and justice gorsuch cited with -- sided with the liberals there. and oral arguments, you have a tea leaf about that. he, like scalia, does not like vagueness, particularly when it comes to criminal defendants. we sort of knew, okay, there was a good chance here that gorsuch would go with the liberals, but that wouldn't mean he was changing his jurisprudence. in fact, it was a move where he was following in the footsteps of justice scalia. and i wrote that. you had to put that pretty high up because people were thinking, who is this justice gorsuch? this is his first term on the bench. is he going to be a solid conservative or not? and even after i wrote it, though, i got a note from one of
my bosses saying -- and i don't think identity enough job -- saying what is this? he sided with the liberals. it was very interesting. there were those things on deadline that you have to look for. and that instance, you can be prepared for it because you knew it might come. just when you were talking about that case, it brought me back to that. arthur: so amy, in addition to writing in-depth analysis on your own blog, you often help to cohost the live blog on scotus blog, which is actually online as things are happening. and yet you can't bring a laptop or cell phone into the courtroom, i can't even bring my apple watch into the courtroom because they are afraid i might report something. how do you manage to do that? how many people are listening in?
amy: yeah, there are no electronic devices allowed in the courtroom so you have to go up and listen to the opinions being announced. there's something to that to see whether mary kennedy will be there on the last day of the term. they can add a level of nuance seeing how the justices react to each other while the opinion is being read from the bench. one of the most vivid memories i have of being in the courtroom was when i was in the bar section as a lawyer back in 2003. it was the last day of the supreme court's term. and so we expected to see the decision in lawrence versus texas, striking down texas' a ban on consensual sex between two adults. this was a case because we knew it was the last day, we know it was coming. a lot of the lawyers in the gay-rights community was sitting in the bar section. as justice kennedy was reading the announcement from the bench, talking this is a matter of fundamental human dignity, the tears are pouring down the faces of some of these lawyers. another memory was the decision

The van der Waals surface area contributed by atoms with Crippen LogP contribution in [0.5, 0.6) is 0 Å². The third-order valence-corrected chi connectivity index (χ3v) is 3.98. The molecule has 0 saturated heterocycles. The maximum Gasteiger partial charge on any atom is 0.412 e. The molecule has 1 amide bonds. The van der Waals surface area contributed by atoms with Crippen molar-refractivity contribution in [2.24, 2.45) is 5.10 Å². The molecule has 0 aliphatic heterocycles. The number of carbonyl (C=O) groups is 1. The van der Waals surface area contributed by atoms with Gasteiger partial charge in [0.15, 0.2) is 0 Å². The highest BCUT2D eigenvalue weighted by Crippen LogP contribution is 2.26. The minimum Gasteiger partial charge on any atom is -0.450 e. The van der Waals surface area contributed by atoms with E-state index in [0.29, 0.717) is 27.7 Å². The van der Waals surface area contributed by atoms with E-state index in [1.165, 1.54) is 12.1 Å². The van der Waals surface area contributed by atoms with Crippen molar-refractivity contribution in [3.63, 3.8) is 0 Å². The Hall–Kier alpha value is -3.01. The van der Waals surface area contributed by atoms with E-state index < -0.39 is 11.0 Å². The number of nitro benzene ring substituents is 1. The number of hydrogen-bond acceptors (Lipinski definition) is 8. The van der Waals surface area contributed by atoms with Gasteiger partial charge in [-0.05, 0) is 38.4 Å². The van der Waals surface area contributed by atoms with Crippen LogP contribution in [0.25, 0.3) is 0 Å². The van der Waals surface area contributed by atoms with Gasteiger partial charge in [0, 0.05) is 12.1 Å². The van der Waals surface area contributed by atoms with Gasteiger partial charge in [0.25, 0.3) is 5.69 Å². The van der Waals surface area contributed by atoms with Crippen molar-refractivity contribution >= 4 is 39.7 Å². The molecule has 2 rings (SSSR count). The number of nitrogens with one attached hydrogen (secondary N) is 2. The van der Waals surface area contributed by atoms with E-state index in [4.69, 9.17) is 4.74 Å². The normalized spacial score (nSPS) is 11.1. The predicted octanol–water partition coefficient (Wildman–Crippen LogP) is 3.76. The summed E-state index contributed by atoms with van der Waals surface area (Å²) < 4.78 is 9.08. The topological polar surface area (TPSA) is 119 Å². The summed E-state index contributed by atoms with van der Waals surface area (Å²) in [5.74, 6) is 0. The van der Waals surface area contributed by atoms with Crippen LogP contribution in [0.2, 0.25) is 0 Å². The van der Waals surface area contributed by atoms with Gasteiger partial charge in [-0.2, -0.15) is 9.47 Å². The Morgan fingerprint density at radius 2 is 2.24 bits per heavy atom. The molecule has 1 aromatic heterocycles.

in a case. bann was the acronym. by all means necessary. as justice sotomayor is reading her very sharply written dissent from the bench, the other judges are visibly uncomfortable. there looking around at the crown molding. justice was recused because she had been a solicitor general when the united states filed a recent case. she was the only one who looked happy to be there at the time. [laughter] you can have that level of nuance or you can be in the public information office. and it's quite a scene, especially on big announcements days, especially at the end of the term. there's kind of an unwritten protocol for who stands where as the opinions are handed out at 10:00 when the marshall bangs her gavel. the audio comes on in the public information office.